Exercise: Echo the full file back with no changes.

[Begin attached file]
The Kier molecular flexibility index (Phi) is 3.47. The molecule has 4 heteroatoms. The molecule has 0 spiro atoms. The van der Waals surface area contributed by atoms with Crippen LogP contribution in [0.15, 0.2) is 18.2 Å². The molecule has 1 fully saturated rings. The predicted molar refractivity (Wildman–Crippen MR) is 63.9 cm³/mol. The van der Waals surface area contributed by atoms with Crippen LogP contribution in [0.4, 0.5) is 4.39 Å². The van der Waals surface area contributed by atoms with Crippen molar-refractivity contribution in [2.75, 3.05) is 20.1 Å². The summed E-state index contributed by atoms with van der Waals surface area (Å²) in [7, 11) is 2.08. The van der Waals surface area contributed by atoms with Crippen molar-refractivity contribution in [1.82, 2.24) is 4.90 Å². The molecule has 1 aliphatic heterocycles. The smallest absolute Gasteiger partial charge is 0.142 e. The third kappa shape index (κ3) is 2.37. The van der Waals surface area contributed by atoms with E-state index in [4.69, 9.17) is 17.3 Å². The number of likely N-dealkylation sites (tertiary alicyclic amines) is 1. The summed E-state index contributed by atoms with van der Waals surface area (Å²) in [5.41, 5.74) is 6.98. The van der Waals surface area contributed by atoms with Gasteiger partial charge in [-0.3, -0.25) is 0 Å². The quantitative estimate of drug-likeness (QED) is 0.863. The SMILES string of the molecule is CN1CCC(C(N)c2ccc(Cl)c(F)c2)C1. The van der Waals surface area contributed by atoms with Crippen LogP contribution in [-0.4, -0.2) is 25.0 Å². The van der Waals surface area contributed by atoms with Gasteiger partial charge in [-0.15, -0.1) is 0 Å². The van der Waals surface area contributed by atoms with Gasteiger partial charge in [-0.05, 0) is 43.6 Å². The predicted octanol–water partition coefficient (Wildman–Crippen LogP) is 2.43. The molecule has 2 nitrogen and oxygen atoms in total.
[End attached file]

The Kier molecular flexibility index (Phi) is 3.47. The molecule has 4 heteroatoms. The molecule has 0 spiro atoms. The van der Waals surface area contributed by atoms with Crippen LogP contribution in [0.15, 0.2) is 18.2 Å². The molecule has 1 fully saturated rings. The predicted molar refractivity (Wildman–Crippen MR) is 63.9 cm³/mol. The van der Waals surface area contributed by atoms with Crippen LogP contribution in [0.4, 0.5) is 4.39 Å². The van der Waals surface area contributed by atoms with Crippen molar-refractivity contribution in [2.75, 3.05) is 20.1 Å². The summed E-state index contributed by atoms with van der Waals surface area (Å²) in [7, 11) is 2.08. The van der Waals surface area contributed by atoms with Crippen molar-refractivity contribution in [1.82, 2.24) is 4.90 Å². The molecule has 1 aliphatic heterocycles. The smallest absolute Gasteiger partial charge is 0.142 e. The third kappa shape index (κ3) is 2.37. The van der Waals surface area contributed by atoms with E-state index in [4.69, 9.17) is 17.3 Å². The number of likely N-dealkylation sites (tertiary alicyclic amines) is 1. The summed E-state index contributed by atoms with van der Waals surface area (Å²) in [5.41, 5.74) is 6.98. The van der Waals surface area contributed by atoms with Gasteiger partial charge in [-0.3, -0.25) is 0 Å². The quantitative estimate of drug-likeness (QED) is 0.863. The SMILES string of the molecule is CN1CCC(C(N)c2ccc(Cl)c(F)c2)C1. The van der Waals surface area contributed by atoms with Crippen LogP contribution in [-0.4, -0.2) is 25.0 Å². The van der Waals surface area contributed by atoms with Gasteiger partial charge in [-0.15, -0.1) is 0 Å². The van der Waals surface area contributed by atoms with Gasteiger partial charge in [-0.05, 0) is 43.6 Å². The predicted octanol–water partition coefficient (Wildman–Crippen LogP) is 2.43. The molecule has 2 nitrogen and oxygen atoms in total.